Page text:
The operating environment continued to deteriorate during the period under review. Our production and distribution operations were disrupted by the shortages of electricity and fuel, which in themselves are a manifestation of the limited availability of foreign currency. The sourcing of imported goods and services remains constrained by the shortages of foreign currency, particularly in view of the backlog in settling past due obligations.

Zimbabwe shifted from the multi-currency trading and reverted to the Zimbabwe Dollar (ZWL) as the sole trading currency at the end of June 2019. The policy changes have led to a surge in inflation and a fast depreciating exchange rate. Consumer spending remains low as incomes have lagged the escalation in prices of goods and services. The Company has been adversely impacted by shortages of potable water, electricity and fuel. Volume performance is thus constrained and significantly below last year across our product offering.


The monetary authorities introduced the ZWL as the transactional and functional currency on 22 February 2019, a month before our last year end of March 2019. The Board translated the Financial Statements for the year ended March 2019 in line with the International Reporting Standards and as informed by Statutory Instrument 33 of 2019 (SI33/19). The exchange rate used to translate the company’s assets and liabilities as at 22 February was ZWL2,5 to the US Dollar. The interbank rate had depreciated to ZWL15 to US$1 as at 30 September 2019. The Board is of the view that the reporting currency has not yet stabilised and thus has rebased its assets and liabilities as is more detailed on Note 7 to the financial statements. The Board advises users of these financial statements to exercise caution as they are not in compliance with IFRS but in compliance with SI33/19.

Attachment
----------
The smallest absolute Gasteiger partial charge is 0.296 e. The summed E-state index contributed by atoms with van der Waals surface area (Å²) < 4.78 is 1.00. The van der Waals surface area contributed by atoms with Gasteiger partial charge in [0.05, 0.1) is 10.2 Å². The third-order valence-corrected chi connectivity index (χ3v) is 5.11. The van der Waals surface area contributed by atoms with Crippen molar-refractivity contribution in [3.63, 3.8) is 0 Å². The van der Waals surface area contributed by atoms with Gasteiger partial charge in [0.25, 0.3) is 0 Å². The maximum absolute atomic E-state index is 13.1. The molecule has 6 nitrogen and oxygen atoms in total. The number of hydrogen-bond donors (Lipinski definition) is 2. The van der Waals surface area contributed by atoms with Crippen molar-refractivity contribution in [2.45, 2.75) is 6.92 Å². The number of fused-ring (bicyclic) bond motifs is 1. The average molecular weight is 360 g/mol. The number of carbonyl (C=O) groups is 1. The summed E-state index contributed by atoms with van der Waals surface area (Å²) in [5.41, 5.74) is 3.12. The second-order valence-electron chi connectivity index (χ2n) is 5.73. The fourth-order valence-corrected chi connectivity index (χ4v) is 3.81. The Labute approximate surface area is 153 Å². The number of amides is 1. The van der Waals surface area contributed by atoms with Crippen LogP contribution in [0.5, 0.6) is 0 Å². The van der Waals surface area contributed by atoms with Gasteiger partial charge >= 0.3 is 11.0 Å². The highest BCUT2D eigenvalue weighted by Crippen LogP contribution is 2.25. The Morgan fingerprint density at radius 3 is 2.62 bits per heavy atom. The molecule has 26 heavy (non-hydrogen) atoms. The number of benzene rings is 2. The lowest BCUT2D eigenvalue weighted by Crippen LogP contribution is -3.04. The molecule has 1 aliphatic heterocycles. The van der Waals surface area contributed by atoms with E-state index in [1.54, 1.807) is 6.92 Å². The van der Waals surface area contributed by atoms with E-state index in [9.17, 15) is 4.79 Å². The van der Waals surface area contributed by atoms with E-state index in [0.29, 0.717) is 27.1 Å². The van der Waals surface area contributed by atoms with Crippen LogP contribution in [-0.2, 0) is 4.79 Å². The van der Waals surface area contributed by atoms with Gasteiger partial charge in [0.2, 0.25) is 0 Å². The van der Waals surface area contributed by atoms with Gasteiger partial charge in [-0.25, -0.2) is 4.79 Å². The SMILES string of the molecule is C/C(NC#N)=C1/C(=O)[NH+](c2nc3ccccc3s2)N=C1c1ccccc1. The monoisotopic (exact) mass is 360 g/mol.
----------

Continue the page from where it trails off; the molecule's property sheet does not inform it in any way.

The Public Accountants and Auditors Board (PAAB) has pronounced that the economy is trading under the conditions of hyperinflation in line with IAS 29 (Pronouncement 1/2019). The directors have applied the guidelines provided by PAAB and the accounting bodies and made various assumptions to produce the inflation adjusted financial information. This was due to the limitation of data available on the consumer price indices from official sources and taking note of the change in the reporting currency.


Lager Beer

Lager beer volume declined 48% compared to the same period last year. The pricing of this category has been moderated to maintain affordability given the prevailing economic challenges. The premium category has held its contribution driven by Zambezi lager.

Sorghum Beer (Zimbabwe)

Sorghum beer volume declined 15%. The prices of the major inputs such as maize and imported packaging materials rose ahead of disposable incomes. This has put pressure on the sorghum beer prices which has resulted in consumers switching to more affordable brands and packs within the category.

Sparkling Beverages

The Sparkling beverages volume declined 56% on last year mainly due to the prolonged stock outs at the beginning of the financial year. Volume has recovered in the last quarter on the back of improved product supply and moderated retail pricing. Raw material supply remains a challenge as the category has a high import content.

National Breweries PLC (Zambia)

Volume was 20% down on last year which is partly due to higher pricing on the back of a steep increase in maize prices and the depreciation of the Kwacha. Consumer acceptance of the recently launched returnable pack has been encouraging. Product supply is constrained by capacity and power supply disruptions. Chibuku Super and Shake Shake were the dominant packs.

African Distillers

Afdis recorded a soft volume outturn at 41% below prior year due to limitations in accessing and the high cost of foreign currency. The business continues to successfully launch products that are less foreign currency hungry.